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Origins of The Industrial Revolution. By: Ms. Susan M. Pojer Horace Greeley HS Chappaqua, NY. Before the Industrial Revolution, entire families worked at home to manufacture things such as cloth. Causes of the Industrial Revolution. new innovations in the production of food: crop rotation

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Origins of The Industrial Revolution

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Origins of The



By: Ms. Susan M. PojerHorace Greeley HS Chappaqua, NY

Before the Industrial Revolution, entire families worked at home to manufacture things such as cloth.

Causes of the Industrial Revolution

new innovations in the production of food: crop rotation

fed city-dwellers

the “enclosure movement” forced poor farmers off their land

Agricultural Revolution

England’s population swelled

more people = specialization of labor (you can do other things besides farming!)

more reliable food supplies and resistance to disease

higher percentage of children led to child labor

Population Growth

Why Did


Begin in

England First?

Why was Great Britain in the 1700s ideally suited to be the birthplace of the Industrial Revolution?

  • Natural resources coal; iron ore; rivers

  • Raw materials  Colonies

  • Powerful navy and merchant fleet facilitated trade (Good Harbors)

  • Enclosure movement led to large labor supply

  • Investment in new inventions

  • Stable government

  • Banking system


  • Factors of production

  • Land

  • Labor

  • Capital (wealth)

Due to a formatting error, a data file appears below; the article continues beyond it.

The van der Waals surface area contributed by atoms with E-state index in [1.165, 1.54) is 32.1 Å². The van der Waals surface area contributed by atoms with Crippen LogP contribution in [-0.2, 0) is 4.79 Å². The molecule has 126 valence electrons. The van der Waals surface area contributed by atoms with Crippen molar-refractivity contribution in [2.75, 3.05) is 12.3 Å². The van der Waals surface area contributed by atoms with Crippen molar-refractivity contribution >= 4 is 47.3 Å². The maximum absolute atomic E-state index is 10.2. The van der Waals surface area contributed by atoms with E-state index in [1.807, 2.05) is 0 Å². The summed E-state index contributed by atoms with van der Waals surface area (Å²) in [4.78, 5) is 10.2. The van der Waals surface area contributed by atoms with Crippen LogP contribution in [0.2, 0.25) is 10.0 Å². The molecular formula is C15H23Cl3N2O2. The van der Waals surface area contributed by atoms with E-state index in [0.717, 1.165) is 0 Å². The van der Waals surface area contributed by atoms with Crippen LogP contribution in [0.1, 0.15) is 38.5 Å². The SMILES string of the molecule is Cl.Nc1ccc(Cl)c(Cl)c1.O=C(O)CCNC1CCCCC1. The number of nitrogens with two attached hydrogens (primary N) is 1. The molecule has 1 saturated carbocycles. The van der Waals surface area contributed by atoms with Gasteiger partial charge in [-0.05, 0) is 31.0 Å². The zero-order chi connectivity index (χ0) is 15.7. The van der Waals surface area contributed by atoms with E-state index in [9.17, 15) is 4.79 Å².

Industrial England:


of the World"

That Nation of Shopkeepers! -- Napoleon Bonaparte

The Enclosure Movement

“Enclosed” Fields

“Enclosed” Lands Today

British Raw Materials

Early Canals

Britain’s Earliest Transportation Infrastructure

Coalfields & Industrial Areas

Coal Mining in Britain:1800-1914

Young Coal Miners

Child Labor in the Mines

Child “hurriers”

New Inventions

of the

Industrial Revolution

In 1769, Richard Arkwright’s water powered spinning frame resulted in the first factory for producing cloth.

Richard Arkwright:“Pioneer of the Factory System”

The “Water Frame”


  • Textiles: wool, linen, cotton turned into clothing

  • Major Inventions:

  • John Kay: flying shuttle

  • James Hargreaves: spinning jenny

  • Richard Arkwright: water frame

  • Samuel Crompton: spinning mule

  • Ed Cartwright: power loom

  • Machines set up in factories: large buildings

Factory Production

  • Concentrates production in oneplace [materials, labor].

  • Located near sources of power [rather than labor or markets].

  • Requires a lot of capital investment[factory, machines, etc.] morethan skilled labor.

  • Only 10% of English industry in 1850.

The Factory System

  • Rigid schedule.

  • 12-14 hour day.

  • Dangerous conditions.

  • Mind-numbing monotony.

More Innovations

  • Canals and steam engines on boats

  • New roads

  • Railroads– the most important transportation innovation of the Industrial Age

Steam Engine

1765 James Watt

Used to propel boats and locomotives

Textile FactoryWorkers in England

Textile FactoryWorkers in England

Jacquard’s Loom

Spinning mule-1835

John Kay’s “Flying Shuttle”

The Power Loom

James Watt’s Steam Engine

Steam Tractor

Steam Ship

An Early Steam Locomotive

Later Locomotives

The Impact of the Railroad

“The Great Land Serpent”

British Cotton Trade About 1850

In the 1600s, cotton cloth imported from India had become popular. British merchants tried to organize a cotton cloth industry at home. To do so, they developed the putting out system.

18c British Port

British Coin Portraying a Factory, 1812

The Growth of England’sForeign Trade in the 18c

18c English “Nouveau Riche”:The Capitalist Entrepreneur

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